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  • Kathryn Hedley

Using Windows Subsystem for Linux (WSL) on forensic workstations

Windows Subsystem for Linux allows Bash scripts to be run on a Windows system. In the same shell, you can now run Linux and Windows programs, which means the best of both worlds and this can be tremendously useful in processing disk images and running forensic investigations. However, many of the forensic workstations we work on are offline systems and need to remain so, to avoid contamination or to prevent malware under investigation communicating with external servers. We've set up WSL on many offline systems and thought it might be worth sharing how we've set this up, in case other investigators find it useful. These instructions include creating and setting up a local Ubuntu mirror so that 'apt-get' commands will still work on the offline system for package installation. Without this, packages will need to be manually downloaded on an online system, copied over and installed and this will not include any required dependencies.

Installing WSL offline

1. Developer mode must be enabled on Windows before WSL can be installed: Settings → Update & Security → For developers → Developer mode 2. Installing WSL: Control Panel → Programs & Features → Turn Windows features on or off → Windows Subsystem for Linux 3. Reboot the system 4. Download LxRunOffline from 5. Download an Ubuntu image for WSL from the LxRunOffline Github page or use an Ubuntu Server Cloud distro (must be a tar.gz file) 6. Install the Ubuntu distro using using the Windows Command Prompt: LxRunOffline install -n <name> -f <tar.gz> -d <install path> NOTE: install path MUST be on same drive that LxRunOffline is run from 7. Once installed, WSL can be run via 'bash.exe' in the System32 folder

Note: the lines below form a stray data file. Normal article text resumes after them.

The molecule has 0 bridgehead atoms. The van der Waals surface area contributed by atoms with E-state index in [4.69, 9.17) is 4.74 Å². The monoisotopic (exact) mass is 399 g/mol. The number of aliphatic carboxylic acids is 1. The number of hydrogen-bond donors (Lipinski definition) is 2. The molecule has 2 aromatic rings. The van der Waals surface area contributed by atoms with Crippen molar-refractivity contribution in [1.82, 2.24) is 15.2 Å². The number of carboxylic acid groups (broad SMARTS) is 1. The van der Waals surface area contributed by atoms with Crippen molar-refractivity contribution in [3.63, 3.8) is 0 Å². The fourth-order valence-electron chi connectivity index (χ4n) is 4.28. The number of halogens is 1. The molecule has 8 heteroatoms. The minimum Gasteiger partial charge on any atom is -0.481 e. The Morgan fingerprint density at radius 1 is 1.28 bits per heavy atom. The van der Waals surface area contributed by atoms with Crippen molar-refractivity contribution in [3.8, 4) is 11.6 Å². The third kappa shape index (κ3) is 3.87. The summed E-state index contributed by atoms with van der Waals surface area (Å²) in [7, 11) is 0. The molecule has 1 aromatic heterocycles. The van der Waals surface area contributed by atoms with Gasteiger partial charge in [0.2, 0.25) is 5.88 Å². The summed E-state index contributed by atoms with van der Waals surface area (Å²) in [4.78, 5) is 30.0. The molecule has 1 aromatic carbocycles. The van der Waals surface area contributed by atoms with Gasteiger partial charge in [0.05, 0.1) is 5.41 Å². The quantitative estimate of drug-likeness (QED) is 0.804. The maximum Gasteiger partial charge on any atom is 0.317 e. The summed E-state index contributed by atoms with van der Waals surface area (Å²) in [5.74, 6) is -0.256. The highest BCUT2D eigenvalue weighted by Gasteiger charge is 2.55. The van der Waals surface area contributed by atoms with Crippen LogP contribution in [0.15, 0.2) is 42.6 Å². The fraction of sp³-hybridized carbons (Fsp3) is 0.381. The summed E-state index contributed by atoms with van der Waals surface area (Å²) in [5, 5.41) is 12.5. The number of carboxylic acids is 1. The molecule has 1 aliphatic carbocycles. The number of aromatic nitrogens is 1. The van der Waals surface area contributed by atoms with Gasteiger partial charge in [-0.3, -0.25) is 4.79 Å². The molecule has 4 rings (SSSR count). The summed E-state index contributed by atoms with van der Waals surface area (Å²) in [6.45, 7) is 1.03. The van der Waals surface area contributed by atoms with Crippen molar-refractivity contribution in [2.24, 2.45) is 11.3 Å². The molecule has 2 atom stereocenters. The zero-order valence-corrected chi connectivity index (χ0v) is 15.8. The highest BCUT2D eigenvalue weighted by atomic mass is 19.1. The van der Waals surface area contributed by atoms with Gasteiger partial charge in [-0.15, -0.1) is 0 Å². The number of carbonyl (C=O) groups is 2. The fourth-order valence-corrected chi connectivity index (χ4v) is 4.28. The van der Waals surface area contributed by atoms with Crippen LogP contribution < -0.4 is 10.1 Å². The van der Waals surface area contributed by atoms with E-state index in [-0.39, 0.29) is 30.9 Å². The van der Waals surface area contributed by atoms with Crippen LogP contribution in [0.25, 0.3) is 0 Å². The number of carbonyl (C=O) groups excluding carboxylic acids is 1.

Creating and setting up a local Ubuntu mirror offline

1. Create the mirror on an ONLINE system using the following commands: * sudo apt-get install apt-mirror * nano /etc/apt/mirror.list Change the default output location (set base_path) to where you want to write the mirror (if using a VM, you will need to have vmware tools installed to write to a shared folder) * sudo su - apt-mirror -c apt-mirror 2. Copy the mirror folder to your OFFLINE system 3. Set up the mirror on the OFFLINE system, to use this by default for software installation using the commands: * nano /etc/apt/sources.list Comment-out ALL default options & add a new line: deb file:/<path to dir> <dist eg. xenial> <repos eg main restricted universe multiverse> * sudo apt-get update 4. Reboot the OFFLINE system


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